The history of opera in São Paulo dates back to the 70th century – at least to the times of Morgado de Mateus, an Enlightenment governor and patron. The oldest “worker” chapel master (in the colonial period, it was said of the musician who worked in the opera) that we know of, Antônio Manso, worked at the Cathedral and at the São Paulo Opera House in the XNUMXs of the XNUMXth century . Born in Sabará and having previously worked in Bahia, Antônio Manso was praised by the then governor Morgado de Mateus due to the artistic quality and modernity of his repertoire: “provided with the best tasteful solfas of the present time” – remembering that solfas They are papers with musical notation. The old São Paulo Opera House was located next to the Jesuit Church in the Pátio do Colégio. It was demolished in 1870 – it existed for about a century.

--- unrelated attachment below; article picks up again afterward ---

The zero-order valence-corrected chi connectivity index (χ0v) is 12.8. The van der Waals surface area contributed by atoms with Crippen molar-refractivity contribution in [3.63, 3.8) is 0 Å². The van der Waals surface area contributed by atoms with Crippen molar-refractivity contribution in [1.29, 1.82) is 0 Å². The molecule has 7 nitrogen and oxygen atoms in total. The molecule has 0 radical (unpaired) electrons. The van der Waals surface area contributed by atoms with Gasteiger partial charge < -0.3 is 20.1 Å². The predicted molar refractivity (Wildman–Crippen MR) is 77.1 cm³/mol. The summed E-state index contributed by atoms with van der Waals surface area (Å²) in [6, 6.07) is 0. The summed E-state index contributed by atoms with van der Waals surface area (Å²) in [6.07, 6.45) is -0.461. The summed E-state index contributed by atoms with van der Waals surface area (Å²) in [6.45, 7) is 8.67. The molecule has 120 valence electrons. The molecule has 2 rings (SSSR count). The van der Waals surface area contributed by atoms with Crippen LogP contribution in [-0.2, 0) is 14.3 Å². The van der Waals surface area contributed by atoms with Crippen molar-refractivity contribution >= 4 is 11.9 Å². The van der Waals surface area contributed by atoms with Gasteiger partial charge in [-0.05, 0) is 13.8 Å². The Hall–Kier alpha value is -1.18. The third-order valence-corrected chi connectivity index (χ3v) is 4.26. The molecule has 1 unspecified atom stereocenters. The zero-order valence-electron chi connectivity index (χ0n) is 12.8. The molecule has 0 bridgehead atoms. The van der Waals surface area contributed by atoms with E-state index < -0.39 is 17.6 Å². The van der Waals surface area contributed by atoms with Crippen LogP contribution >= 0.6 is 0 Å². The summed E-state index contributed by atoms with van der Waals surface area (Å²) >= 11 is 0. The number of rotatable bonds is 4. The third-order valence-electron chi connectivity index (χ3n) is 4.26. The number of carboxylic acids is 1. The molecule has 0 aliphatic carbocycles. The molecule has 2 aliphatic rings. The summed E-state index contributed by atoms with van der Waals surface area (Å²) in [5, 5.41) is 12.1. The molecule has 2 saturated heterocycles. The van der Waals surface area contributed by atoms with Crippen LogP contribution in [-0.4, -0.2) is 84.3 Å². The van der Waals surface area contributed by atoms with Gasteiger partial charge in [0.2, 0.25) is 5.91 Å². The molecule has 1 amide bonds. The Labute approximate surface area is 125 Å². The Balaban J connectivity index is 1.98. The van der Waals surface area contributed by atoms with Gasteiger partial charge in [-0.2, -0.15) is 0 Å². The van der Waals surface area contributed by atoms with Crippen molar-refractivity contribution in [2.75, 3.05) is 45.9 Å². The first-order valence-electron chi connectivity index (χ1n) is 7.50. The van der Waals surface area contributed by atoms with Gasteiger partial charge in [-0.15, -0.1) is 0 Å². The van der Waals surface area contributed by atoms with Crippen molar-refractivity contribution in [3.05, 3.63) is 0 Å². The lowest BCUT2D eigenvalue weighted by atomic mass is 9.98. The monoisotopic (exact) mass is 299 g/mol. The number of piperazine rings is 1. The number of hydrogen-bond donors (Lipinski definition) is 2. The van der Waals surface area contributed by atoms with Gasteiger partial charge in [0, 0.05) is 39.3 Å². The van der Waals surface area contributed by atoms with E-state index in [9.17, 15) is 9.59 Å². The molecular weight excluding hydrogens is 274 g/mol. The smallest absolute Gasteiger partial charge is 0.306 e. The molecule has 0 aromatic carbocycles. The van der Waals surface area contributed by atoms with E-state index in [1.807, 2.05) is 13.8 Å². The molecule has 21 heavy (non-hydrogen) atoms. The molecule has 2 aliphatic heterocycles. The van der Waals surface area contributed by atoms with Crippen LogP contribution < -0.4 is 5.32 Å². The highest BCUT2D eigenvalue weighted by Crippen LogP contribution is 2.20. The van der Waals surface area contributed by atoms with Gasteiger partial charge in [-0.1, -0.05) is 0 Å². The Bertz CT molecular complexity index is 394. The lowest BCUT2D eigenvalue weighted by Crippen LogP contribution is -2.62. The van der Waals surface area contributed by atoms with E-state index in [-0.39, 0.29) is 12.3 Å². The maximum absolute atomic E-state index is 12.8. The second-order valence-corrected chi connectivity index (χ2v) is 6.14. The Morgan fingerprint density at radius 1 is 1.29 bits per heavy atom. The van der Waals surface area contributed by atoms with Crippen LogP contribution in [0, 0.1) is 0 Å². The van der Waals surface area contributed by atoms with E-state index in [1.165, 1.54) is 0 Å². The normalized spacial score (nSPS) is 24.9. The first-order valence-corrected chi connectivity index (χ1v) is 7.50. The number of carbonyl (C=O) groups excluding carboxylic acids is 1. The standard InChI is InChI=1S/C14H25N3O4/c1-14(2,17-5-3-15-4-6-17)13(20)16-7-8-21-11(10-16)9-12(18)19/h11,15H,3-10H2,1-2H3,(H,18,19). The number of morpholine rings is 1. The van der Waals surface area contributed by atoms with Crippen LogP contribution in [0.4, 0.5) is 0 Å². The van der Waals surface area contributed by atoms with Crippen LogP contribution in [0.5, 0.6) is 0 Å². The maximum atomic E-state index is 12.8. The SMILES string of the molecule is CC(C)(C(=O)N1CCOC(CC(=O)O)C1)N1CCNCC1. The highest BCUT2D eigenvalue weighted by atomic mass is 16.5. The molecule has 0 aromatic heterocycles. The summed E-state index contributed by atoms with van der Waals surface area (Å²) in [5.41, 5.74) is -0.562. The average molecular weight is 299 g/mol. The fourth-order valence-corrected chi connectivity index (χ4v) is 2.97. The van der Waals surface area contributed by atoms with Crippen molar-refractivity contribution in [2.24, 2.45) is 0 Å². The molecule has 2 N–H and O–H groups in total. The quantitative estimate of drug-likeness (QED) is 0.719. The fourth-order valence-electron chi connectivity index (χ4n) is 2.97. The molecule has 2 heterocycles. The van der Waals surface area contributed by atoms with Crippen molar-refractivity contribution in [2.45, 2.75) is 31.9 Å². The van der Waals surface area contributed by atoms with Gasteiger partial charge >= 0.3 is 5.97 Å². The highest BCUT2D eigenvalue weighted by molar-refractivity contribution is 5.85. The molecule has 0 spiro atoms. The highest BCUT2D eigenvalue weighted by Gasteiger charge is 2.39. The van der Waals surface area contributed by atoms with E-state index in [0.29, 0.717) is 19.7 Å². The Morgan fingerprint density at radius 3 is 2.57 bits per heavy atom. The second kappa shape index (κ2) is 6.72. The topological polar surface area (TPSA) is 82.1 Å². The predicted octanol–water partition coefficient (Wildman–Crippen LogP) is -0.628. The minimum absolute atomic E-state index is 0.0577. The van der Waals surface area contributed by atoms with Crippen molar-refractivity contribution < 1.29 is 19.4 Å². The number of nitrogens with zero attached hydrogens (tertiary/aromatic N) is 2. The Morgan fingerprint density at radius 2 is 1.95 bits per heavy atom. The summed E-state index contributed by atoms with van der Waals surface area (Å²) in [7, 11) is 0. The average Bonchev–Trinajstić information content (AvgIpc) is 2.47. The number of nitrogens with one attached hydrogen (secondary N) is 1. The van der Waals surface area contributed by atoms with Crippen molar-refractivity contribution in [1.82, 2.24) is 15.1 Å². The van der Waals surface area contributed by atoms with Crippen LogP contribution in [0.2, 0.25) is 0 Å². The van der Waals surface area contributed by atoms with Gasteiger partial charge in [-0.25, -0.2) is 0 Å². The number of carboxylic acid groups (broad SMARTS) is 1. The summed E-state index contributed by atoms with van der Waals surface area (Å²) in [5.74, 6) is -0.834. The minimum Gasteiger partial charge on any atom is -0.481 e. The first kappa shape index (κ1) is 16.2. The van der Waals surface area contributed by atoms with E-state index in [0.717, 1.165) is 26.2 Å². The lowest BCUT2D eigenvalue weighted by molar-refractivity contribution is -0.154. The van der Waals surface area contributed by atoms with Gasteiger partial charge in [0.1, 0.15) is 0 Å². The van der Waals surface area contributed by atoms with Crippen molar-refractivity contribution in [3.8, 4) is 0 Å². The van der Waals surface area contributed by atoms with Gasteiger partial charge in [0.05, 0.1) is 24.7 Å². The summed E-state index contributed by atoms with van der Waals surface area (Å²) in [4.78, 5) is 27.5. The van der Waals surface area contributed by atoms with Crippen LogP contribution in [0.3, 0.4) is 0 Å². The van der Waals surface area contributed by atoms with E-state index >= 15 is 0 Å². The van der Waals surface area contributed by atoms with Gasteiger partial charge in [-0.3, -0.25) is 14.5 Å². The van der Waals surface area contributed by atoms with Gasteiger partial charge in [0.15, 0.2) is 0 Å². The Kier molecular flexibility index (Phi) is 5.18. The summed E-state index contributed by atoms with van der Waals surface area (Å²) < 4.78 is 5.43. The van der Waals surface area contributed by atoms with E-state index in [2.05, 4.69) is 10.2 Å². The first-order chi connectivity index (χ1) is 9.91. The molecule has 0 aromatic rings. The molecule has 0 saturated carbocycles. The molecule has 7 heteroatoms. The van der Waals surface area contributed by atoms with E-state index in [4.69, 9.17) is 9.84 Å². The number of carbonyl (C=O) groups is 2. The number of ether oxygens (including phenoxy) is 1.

College and Church of the Jesuits (on the left) and the back of the Opera House (on the right). Photo by Militão Augusto de Azevedo.

Among the already forgotten ancient São Paulo theaters, the same tragic fate also marked two other opera houses prior to Theatro Municipal: the first Theatro São José – in the current Praça João Mendes, operated between 1864 and 1898 and was destroyed by fire – a notable abolitionists' stage, where Castro Alves' verses were recited and where Luiz Gama was honored postmortem; and the second Theatro São José – in operation for only 10 years, between 1909 and 1919, having been demolished by Cia Light in 1924 and in its place today stands the Shopping Light.

First Theater São José.

According to Theatro São José. Photo by Wilhelm Gänsli.

Interior of the second Theatro São José with orchestra pit, stage, audience and boxes.

Opened in 1911, due to its monumental architecture, the Theatro Municipal became and still is the best physical operatic space in the city of São Paulo. Its excellent structures are today in a perfect state of conservation and use.

From left to right: the second Theatro São José, the Viaduto do Chá and the Theatro Municipal. Photo by Aurélio Becherini.